If there was one domineering trend over the last couple of years, it wouldn’t be that collared shirts are cool again, or that wrap-dresses are the garb to be wearing - it would be the fact that just about everything in fashion is veering away from conventionally attractive and into full jolie laide territory. Think high-fashion crocs, denim jackets with 2-metre sleeves, combined with every hellish ‘00s trend weaselling its way back onto the runway resulting in the masses wearing those kitschy designs in full irony of their perceived "ugliness”. This year, however, there’s a new kid on the block. Following in the Balenciaga Croc-donned footsteps of the fashion industry is the #uglymakeuprevolution, but on a very different mission.
In contrast to the breath-taking winged liner that could cut, whispy lashes long enough to fly away with, and glowing halo eyes that grace the faces of just about everyone who knows how to hold a makeup brush, the #uglymakeuprevolution prioritises creating art in all its unconventional glory, and making meaningful social statements at the cost of your “on-fleek” aesthetic (which is admittedly a small price to pay).
Berlin-based makeup artist Eszter Magyar, and the great mind behind the tag says, “to me, makeup isn’t making yourself more beautiful. I don’t try to hide myself behind a mask of makeup. Makeup has been a coping mechanism for me for a long time. I express myself with it. I take all my awful thoughts and feelings and make them into art. Those feelings disappear as you put them into creating a meaningful masterpiece.”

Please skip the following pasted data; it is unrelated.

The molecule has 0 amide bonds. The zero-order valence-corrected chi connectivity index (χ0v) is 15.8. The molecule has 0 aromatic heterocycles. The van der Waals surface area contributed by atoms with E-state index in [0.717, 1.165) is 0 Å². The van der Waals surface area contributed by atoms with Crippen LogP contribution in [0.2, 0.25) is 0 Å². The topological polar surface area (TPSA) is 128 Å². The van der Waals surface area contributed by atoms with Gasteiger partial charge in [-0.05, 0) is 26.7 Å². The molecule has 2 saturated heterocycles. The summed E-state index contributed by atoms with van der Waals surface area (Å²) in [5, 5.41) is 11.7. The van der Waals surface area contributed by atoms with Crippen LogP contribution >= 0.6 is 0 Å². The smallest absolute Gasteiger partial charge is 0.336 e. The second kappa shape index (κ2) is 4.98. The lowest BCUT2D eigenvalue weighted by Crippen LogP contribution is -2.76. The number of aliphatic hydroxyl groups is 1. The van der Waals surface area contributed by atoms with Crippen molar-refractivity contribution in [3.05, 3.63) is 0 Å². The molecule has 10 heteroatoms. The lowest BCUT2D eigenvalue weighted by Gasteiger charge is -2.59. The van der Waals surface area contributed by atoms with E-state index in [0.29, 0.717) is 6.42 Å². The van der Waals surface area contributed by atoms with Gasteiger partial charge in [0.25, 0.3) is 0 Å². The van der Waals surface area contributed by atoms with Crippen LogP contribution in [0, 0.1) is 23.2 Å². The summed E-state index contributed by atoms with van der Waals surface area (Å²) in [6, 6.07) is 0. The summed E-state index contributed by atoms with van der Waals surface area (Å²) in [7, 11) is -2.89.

Though created initially as a lighthearted joke, #uglymakeuprevolution started to gain traction and a meaningful following. It gained approval across the platform with users tagging their artful pieces and embracing their newfound community that accepted all forms of expression, especially irregularity.
Profundity over pretty, and a perception that beautiful is boring are both concepts the beauty industry has become fascinated with over the years. Case in point: Alexander McQueen “ugly chic” aesthetic reigning supreme since the late ‘90s - who could forget the iconic AW09 gargantuan glossy pout? And John Galliano, the master of transportive beauty statements who conjured up the jet-black pencil brows and burgundy bruised cheeks on his SS11 runway.
There are plenty of reasons why ugly makeup is back en vogue. Looking at history, it often resurfaced as a counter-response to the sophisticated and glamorous, like the grungy ‘90s replacing the glammed up ‘80s. It could also be attributed as a reaction or a social statement, like the ‘Insta-ception’ makeup trend laughing in the face of Instagram perfection. With this in mind, the new #uglymakeuprevolution couldn’t possibly have come at a better time.
Now, in a time of growing social uncertainty and unrest, the hero hashtag is allowing us to better express ourselves without holding us to unrealistic beauty standards. It champions creativity. It is a community embracing the imperfections in being unapologetically human. And no matter how we perceive it, it is here to stay.
Photos: Instagram and Supplied